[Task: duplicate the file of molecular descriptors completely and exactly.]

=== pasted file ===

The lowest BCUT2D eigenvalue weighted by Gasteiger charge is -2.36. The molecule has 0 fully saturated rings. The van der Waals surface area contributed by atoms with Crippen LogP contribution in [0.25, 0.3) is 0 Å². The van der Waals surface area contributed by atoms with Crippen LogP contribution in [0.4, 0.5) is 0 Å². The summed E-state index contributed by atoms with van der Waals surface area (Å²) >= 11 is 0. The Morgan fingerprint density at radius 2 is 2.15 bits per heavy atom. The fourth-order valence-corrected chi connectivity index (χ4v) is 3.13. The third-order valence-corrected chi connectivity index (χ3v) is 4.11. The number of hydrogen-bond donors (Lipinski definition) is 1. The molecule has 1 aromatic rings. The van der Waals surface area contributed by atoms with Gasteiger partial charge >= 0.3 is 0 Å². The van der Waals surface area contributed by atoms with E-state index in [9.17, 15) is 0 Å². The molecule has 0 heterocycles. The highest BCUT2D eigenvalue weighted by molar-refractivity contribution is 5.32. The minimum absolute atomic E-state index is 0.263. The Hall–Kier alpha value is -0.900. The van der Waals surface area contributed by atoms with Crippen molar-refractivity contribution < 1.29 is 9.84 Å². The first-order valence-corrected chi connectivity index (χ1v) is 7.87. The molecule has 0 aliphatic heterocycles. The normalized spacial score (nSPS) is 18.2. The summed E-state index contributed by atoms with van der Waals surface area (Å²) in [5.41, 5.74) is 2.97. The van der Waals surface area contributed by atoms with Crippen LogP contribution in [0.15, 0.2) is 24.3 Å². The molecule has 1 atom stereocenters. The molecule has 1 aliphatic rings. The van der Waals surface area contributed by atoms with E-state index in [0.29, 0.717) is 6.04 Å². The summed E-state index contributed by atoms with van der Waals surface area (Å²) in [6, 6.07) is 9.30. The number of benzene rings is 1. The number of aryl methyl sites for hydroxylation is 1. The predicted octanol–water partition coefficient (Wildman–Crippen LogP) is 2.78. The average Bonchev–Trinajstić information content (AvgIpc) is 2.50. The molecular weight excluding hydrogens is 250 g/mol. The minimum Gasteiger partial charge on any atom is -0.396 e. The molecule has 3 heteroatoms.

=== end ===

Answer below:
The lowest BCUT2D eigenvalue weighted by Gasteiger charge is -2.36. The molecule has 0 fully saturated rings. The van der Waals surface area contributed by atoms with Crippen LogP contribution in [0.25, 0.3) is 0 Å². The van der Waals surface area contributed by atoms with Crippen LogP contribution in [0.4, 0.5) is 0 Å². The summed E-state index contributed by atoms with van der Waals surface area (Å²) >= 11 is 0. The Morgan fingerprint density at radius 2 is 2.15 bits per heavy atom. The fourth-order valence-corrected chi connectivity index (χ4v) is 3.13. The third-order valence-corrected chi connectivity index (χ3v) is 4.11. The number of hydrogen-bond donors (Lipinski definition) is 1. The molecule has 1 aromatic rings. The van der Waals surface area contributed by atoms with Gasteiger partial charge >= 0.3 is 0 Å². The van der Waals surface area contributed by atoms with E-state index in [9.17, 15) is 0 Å². The molecule has 0 heterocycles. The highest BCUT2D eigenvalue weighted by molar-refractivity contribution is 5.32. The minimum absolute atomic E-state index is 0.263. The Hall–Kier alpha value is -0.900. The van der Waals surface area contributed by atoms with Crippen molar-refractivity contribution < 1.29 is 9.84 Å². The first-order valence-corrected chi connectivity index (χ1v) is 7.87. The molecule has 0 aliphatic heterocycles. The normalized spacial score (nSPS) is 18.2. The summed E-state index contributed by atoms with van der Waals surface area (Å²) in [5.41, 5.74) is 2.97. The van der Waals surface area contributed by atoms with Crippen LogP contribution in [0.15, 0.2) is 24.3 Å². The molecule has 1 atom stereocenters. The molecule has 1 aliphatic rings. The van der Waals surface area contributed by atoms with E-state index in [0.29, 0.717) is 6.04 Å². The summed E-state index contributed by atoms with van der Waals surface area (Å²) in [6, 6.07) is 9.30. The number of benzene rings is 1. The number of aryl methyl sites for hydroxylation is 1. The predicted octanol–water partition coefficient (Wildman–Crippen LogP) is 2.78. The average Bonchev–Trinajstić information content (AvgIpc) is 2.50. The molecular weight excluding hydrogens is 250 g/mol. The minimum Gasteiger partial charge on any atom is -0.396 e. The molecule has 3 heteroatoms.